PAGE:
Hopefully, we will soon identify clinical, molecular or genetic markers, or combinations thereof, which reliably reflect renal histopathology and portend the long-term renal outcome. Novel non-invasive imaging methods and employment of the evolving artificial intelligence in pattern recognition may also be helpful towards these goals. Undoubtedly, the molecular and cellular characterisation of SLE and LN will result in novel therapeutic modalities, maybe new taxonomy perspectives, and ultimately personalised management of the patients.
Contributors Manuscript draft: all authors. All authors read and critically revised the manuscript for intellectual content, approved its final version prior to submission and agree to be accountable for all aspects of the work.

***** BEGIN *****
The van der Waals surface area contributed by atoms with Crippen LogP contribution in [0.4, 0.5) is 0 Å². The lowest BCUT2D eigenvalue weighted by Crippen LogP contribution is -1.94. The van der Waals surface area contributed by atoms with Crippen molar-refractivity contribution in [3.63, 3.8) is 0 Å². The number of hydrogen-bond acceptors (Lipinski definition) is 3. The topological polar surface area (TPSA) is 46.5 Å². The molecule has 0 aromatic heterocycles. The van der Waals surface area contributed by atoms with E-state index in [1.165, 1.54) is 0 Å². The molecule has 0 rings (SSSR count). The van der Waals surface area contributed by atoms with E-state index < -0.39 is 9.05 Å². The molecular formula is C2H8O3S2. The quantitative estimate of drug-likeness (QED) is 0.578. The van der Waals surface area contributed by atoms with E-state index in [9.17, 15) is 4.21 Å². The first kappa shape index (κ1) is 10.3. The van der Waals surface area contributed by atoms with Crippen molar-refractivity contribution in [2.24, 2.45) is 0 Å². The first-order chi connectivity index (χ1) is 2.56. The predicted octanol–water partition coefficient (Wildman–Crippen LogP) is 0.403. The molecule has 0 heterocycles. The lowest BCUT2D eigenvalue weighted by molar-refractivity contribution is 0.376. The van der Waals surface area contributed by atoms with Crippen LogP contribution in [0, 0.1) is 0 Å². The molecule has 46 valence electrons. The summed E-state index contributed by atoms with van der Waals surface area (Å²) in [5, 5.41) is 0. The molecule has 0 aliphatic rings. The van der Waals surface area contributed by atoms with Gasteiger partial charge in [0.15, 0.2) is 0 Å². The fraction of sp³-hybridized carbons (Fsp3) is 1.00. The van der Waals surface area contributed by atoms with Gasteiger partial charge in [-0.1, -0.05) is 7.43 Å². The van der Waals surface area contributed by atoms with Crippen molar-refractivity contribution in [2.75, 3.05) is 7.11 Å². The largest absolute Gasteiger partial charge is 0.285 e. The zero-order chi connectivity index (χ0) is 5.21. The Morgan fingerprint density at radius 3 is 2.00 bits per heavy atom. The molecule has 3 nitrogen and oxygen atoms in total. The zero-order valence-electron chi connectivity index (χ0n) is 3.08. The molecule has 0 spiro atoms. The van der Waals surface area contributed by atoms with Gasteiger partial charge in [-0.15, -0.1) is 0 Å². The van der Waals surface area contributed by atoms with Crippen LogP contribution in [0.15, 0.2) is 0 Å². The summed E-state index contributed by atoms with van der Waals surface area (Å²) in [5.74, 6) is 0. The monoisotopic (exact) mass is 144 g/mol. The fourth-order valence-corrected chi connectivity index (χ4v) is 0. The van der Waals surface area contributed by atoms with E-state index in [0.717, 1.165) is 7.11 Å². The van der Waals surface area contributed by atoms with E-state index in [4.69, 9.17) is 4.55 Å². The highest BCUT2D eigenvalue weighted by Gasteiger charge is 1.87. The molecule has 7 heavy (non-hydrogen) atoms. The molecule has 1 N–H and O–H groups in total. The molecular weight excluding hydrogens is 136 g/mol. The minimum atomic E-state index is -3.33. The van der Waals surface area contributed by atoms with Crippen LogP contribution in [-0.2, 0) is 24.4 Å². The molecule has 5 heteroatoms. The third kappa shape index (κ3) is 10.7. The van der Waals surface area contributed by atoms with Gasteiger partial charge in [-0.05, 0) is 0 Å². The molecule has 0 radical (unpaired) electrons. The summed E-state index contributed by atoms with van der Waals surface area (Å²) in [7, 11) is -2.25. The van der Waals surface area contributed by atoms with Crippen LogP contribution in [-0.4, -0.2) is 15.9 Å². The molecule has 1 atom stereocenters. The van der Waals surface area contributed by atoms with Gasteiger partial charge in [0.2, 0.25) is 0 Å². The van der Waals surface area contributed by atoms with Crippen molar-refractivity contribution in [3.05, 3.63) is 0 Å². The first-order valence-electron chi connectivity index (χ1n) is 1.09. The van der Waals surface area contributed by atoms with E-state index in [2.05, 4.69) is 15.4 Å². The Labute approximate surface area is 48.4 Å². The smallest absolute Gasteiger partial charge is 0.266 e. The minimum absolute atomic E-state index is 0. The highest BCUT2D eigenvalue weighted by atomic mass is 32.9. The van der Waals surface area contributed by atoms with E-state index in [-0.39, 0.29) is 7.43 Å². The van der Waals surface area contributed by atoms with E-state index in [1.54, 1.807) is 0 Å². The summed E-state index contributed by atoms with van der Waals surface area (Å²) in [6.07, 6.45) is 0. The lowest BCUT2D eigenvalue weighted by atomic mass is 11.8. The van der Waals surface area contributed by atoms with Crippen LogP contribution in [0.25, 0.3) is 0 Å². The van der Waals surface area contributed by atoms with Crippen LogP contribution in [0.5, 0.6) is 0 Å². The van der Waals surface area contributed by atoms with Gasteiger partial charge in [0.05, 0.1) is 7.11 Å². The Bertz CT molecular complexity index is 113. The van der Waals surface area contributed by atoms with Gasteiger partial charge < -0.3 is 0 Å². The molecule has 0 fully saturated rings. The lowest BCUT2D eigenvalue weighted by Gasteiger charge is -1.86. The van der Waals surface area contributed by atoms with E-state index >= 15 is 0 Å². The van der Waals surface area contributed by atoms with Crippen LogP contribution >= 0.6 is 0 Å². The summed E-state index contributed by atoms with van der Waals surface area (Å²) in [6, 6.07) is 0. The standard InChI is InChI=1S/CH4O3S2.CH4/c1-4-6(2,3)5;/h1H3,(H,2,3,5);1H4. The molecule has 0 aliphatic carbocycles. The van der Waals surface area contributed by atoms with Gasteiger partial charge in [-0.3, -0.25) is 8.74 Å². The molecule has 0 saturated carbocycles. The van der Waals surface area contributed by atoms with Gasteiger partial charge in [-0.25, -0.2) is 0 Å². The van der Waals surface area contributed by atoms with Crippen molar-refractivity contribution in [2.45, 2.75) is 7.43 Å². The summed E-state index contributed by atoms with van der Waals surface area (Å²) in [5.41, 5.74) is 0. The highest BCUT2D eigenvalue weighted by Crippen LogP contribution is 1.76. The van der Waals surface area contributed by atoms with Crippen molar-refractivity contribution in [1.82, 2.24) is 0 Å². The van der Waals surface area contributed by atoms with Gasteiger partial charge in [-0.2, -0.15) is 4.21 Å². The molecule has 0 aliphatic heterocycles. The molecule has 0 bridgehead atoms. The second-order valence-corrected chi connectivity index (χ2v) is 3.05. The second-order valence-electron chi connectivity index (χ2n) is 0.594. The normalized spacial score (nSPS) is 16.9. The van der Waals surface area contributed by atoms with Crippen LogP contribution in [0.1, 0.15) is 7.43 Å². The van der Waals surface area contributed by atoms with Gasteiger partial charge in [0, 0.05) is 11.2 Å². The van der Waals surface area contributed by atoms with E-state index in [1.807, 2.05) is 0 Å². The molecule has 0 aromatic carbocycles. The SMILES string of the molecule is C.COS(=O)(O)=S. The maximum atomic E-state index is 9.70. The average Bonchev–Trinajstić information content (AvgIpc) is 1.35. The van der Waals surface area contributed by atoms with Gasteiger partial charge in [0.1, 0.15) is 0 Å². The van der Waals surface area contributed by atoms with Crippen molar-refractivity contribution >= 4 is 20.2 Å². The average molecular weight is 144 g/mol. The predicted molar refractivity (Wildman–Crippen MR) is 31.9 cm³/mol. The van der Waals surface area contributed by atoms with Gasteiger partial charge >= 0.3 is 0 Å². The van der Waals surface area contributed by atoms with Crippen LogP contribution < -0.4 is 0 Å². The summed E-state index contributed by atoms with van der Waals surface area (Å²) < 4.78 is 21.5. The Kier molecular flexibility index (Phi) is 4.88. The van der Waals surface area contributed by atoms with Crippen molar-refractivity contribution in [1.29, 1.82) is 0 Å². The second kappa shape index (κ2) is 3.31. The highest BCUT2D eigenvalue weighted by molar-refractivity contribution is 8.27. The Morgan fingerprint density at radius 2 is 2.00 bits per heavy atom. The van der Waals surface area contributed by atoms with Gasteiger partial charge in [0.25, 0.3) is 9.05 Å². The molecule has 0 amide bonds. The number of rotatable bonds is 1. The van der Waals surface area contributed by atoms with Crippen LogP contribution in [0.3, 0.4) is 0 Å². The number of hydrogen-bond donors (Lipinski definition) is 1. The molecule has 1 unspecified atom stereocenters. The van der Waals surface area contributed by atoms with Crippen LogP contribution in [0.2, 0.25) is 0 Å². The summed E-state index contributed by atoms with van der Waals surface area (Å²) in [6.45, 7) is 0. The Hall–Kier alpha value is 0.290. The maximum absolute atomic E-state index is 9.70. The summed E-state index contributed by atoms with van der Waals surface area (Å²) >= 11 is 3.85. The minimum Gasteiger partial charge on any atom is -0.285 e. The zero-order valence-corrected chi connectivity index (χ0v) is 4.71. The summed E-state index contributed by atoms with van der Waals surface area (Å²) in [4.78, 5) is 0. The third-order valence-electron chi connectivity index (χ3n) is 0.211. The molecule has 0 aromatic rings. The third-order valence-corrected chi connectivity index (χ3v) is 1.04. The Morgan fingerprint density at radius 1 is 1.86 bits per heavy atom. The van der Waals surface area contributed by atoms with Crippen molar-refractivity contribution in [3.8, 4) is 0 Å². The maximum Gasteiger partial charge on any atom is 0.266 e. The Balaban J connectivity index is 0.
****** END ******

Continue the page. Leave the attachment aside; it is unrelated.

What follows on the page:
Funding This work was supported by grants from the Swedish Rheumatism Association (R-859621), Professor Nanna Svartz Foundation (2019–00290), Ulla and Roland Gustafsson Foundation (2019–12), Region Stockholm, Karolinska Institutet (Sweden) and Fondation Saint-Luc and Fonds National de la Recherche Scientifique (Belgium).
Competing interests None declared.
Patient and public involvement Patients and/or the public were not involved in the design, or conduct, or reporting, or dissemination plans of this research.
Patient consent for publication Not required.
Provenance and peer review Commissioned; internally peer reviewed.